Studies of St. John’s wort, for example, have shown widely varying amounts of the antidepressant component hypericum in various products. Some studies of ginseng have shown that some products contained no ginseng at all.
Worse yet, some herbs—particularly some imported from China—have been shown to be contaminated with lead and arsenic or other dangerous substances. One importer recalled products that were contaminated with aristolochic acid, a potent carcinogen and nephrotoxin. “It’s hard to find a safe and reliable product,” said Dr. Murray.
Supplements produced by pharmaceutical companies are generally better tested and more efficacious than substances produced by other companies, Dr. Murray said, as are botanicals from Germany. (The German government has an expert committee evaluate the safety and efficacy of herbs sold there.)
Dr. Murray also said that the safest substances typically come from companies that have been in business for a relatively long time. He added that preparations containing only a single herb product are generally safer than products containing multiple substances.
Knowing your limits
With more than 300 types of CAM therapies on the market, no one can be an authority in all. Experts suggest recognizing your limits and referring to colleagues who specialize in a particular field. “It’s difficult to be an expert in all the many fields of CAM,” said Dr. Wolsko.
Because residents do not get much exposure to community-based therapists, he said, asking patients whom they have used for alternative therapies is one way to get in touch with practitioners in your community.
Residents can also get firsthand knowledge. Dr. Wolsko arranged to shadow an acupuncturist during his residency. Other residents opt for their program’s CAM rotations or attend conferences.
Some experts suggest trying complementary or alternative therapy yourself. Many physicians who integrate alternative therapies into their practice say they have tried chiropractic, mind/body techniques or acupuncture to get a better sense of these therapies’ efficacy and safety.
Finally, while experts say it is important to remain open-minded about alternative therapies, they also point out you should make any objections clear to your patients.
“Sometimes the doctor has to say, ‘I’m worried that what you are doing is not in your best interest,’ ” Dr. Murray said. If the patient continues to pursue the disputed therapy, he added, you may need to appropriately withdraw your care.
Christine Kuehn Kelly is a Philadelphia-based freelance writer specializing in health care.
Echinacea. Used to bolster the immune system, especially for colds and the flu. Adverse effects can occur in patients with HIV, lupus, connective tissue diseases, liver disease or multiple sclerosis.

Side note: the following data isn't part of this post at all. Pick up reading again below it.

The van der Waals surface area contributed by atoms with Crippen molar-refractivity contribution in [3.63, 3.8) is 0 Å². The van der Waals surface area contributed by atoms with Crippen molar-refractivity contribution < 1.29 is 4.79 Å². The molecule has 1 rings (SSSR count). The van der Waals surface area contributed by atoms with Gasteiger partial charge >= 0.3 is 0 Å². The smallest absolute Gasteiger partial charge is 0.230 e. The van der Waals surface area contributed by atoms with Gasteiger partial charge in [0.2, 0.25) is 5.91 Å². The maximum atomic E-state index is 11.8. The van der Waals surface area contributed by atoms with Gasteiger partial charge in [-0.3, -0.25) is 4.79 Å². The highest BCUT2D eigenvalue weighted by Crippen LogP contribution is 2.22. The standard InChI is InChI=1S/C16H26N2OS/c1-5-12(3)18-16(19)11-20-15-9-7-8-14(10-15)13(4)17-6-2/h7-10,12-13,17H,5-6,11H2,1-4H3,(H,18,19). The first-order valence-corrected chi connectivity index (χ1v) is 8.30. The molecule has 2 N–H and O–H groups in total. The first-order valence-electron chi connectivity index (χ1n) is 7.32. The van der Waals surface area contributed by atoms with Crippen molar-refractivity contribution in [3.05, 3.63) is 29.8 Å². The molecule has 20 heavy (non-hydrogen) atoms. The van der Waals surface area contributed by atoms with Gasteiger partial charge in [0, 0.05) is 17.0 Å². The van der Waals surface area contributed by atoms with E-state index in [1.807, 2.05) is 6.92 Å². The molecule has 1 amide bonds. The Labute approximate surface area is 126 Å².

Ephedra (also known as ma huang). Used for weight loss, it can lead to severe cardiac dysrhythmia.
Garlic. Due to antiplatelet and LDL lowering effects, adverse effects can occur in patients on anticoagulants.
Ginkgo biloba. Because of possible cardiovascular and circulatory health effects, adverse effects can occur as a result of decreased platelet aggregation or in patients predisposed to seizure.
Ginseng (American or Asian). Used to increase mental and physical strength and well-being. Adverse effects can occur as a result of anticoagulation and increased blood pressure.
Green tea. Widely used for antioxidant effects and cardiovascular health. Green tea may affect the absorption of asthma medications and stimulants such as atropine, codeine, ephedrine and pseudoephedrine. May also increase blood pressure.
Kava kava. Used to reduce stress, it may affect motor control and judgment, particularly when combined with alcohol.
St. John's wort. Used to treat mild to moderate depression, it may interact with MOA inhibitors and antidepressants. May also cause photosensitivity.
Saw palmetto. Used to treat benign prostatic hyperplasia. Side effects are rare.
Valerian. Used to treat sleep problems, it may increase the effects of medications for insomnia and anxiety, or it may cause a paradoxical reaction.
Alternative and complementary medicine resources
The Special Nutritionals Adverse Event Monitoring System (SN/AEMS) reports adverse events associated with use of a special nutritional products. Go to http://vm.cfsan.fda.gov/~dms/aems.html
PubMed can help you find relevant journal citations. Visit the site at http://www.ncbi.nlm.nih .gov/entrez/query.fcgi?CMD=&DB=PubMed and type “CAM” in the search window.
“PDR for Herbal Medicines” is published by Medical Economics. For more information, go to http://www.pdr.net/.
Herbalgram and other publications on botanicals are available from the National Botanical Council at www.herbalgram.org/education/ind ex.html.
The NIH National Center for Complementary and Alternative Medicine is online at http://nccam.nih.gov/
The UCLA School of Medicine offers a course in acupuncture for physicians, and the University of Arizona School of Medicine offers a program in integrative medicine. More courses are listed at the Rosenthal Center for Alternative & Complementary Medicine at Columbia's Web site at http://cpmcnet.columbia.edu/dept/rosenthal/Residency.html